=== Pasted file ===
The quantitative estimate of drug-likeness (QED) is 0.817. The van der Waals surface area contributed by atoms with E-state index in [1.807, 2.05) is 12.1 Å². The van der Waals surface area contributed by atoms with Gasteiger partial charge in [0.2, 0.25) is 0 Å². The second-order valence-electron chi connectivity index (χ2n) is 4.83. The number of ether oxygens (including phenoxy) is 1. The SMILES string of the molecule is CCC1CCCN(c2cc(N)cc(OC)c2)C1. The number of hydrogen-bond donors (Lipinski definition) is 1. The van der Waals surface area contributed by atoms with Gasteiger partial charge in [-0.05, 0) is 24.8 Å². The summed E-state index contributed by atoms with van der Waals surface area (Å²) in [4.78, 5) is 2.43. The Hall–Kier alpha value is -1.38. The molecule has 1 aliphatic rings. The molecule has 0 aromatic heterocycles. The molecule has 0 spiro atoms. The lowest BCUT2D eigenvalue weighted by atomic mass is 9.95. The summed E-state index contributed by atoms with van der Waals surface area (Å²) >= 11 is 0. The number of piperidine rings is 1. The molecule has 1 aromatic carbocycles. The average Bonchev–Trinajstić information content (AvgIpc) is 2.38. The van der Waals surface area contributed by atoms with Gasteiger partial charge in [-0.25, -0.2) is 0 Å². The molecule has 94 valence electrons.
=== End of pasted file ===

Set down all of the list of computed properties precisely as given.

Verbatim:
The quantitative estimate of drug-likeness (QED) is 0.817. The van der Waals surface area contributed by atoms with E-state index in [1.807, 2.05) is 12.1 Å². The van der Waals surface area contributed by atoms with Gasteiger partial charge in [0.2, 0.25) is 0 Å². The second-order valence-electron chi connectivity index (χ2n) is 4.83. The number of ether oxygens (including phenoxy) is 1. The SMILES string of the molecule is CCC1CCCN(c2cc(N)cc(OC)c2)C1. The number of hydrogen-bond donors (Lipinski definition) is 1. The van der Waals surface area contributed by atoms with Gasteiger partial charge in [-0.05, 0) is 24.8 Å². The summed E-state index contributed by atoms with van der Waals surface area (Å²) in [4.78, 5) is 2.43. The Hall–Kier alpha value is -1.38. The molecule has 1 aliphatic rings. The molecule has 0 aromatic heterocycles. The molecule has 0 spiro atoms. The lowest BCUT2D eigenvalue weighted by atomic mass is 9.95. The summed E-state index contributed by atoms with van der Waals surface area (Å²) >= 11 is 0. The number of piperidine rings is 1. The molecule has 1 aromatic carbocycles. The average Bonchev–Trinajstić information content (AvgIpc) is 2.38. The van der Waals surface area contributed by atoms with Gasteiger partial charge in [-0.25, -0.2) is 0 Å². The molecule has 94 valence electrons.